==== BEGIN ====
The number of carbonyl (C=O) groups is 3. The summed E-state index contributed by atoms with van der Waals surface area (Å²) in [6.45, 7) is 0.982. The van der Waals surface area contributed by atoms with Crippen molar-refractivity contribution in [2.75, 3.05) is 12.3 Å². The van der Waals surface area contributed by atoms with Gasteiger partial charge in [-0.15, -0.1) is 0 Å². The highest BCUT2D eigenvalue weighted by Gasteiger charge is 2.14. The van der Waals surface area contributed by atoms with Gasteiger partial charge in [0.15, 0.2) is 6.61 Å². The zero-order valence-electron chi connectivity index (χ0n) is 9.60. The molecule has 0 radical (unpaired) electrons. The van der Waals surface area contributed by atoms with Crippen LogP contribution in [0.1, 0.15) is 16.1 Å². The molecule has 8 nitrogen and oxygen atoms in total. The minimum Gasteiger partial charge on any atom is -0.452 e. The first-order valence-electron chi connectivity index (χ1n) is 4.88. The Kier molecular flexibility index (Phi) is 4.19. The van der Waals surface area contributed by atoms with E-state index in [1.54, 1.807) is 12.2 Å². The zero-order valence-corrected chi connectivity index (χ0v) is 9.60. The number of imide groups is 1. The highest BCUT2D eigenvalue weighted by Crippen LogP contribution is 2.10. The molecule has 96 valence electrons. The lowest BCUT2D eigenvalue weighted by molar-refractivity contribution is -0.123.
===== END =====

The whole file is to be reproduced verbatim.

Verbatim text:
The number of carbonyl (C=O) groups is 3. The summed E-state index contributed by atoms with van der Waals surface area (Å²) in [6.45, 7) is 0.982. The van der Waals surface area contributed by atoms with Crippen molar-refractivity contribution in [2.75, 3.05) is 12.3 Å². The van der Waals surface area contributed by atoms with Gasteiger partial charge in [-0.15, -0.1) is 0 Å². The highest BCUT2D eigenvalue weighted by Gasteiger charge is 2.14. The van der Waals surface area contributed by atoms with Gasteiger partial charge in [0.15, 0.2) is 6.61 Å². The zero-order valence-electron chi connectivity index (χ0n) is 9.60. The molecule has 0 radical (unpaired) electrons. The van der Waals surface area contributed by atoms with Crippen LogP contribution in [0.1, 0.15) is 16.1 Å². The molecule has 8 nitrogen and oxygen atoms in total. The minimum Gasteiger partial charge on any atom is -0.452 e. The first-order valence-electron chi connectivity index (χ1n) is 4.88. The Kier molecular flexibility index (Phi) is 4.19. The van der Waals surface area contributed by atoms with E-state index in [1.54, 1.807) is 12.2 Å². The zero-order valence-corrected chi connectivity index (χ0v) is 9.60. The number of imide groups is 1. The highest BCUT2D eigenvalue weighted by Crippen LogP contribution is 2.10. The molecule has 96 valence electrons. The lowest BCUT2D eigenvalue weighted by molar-refractivity contribution is -0.123.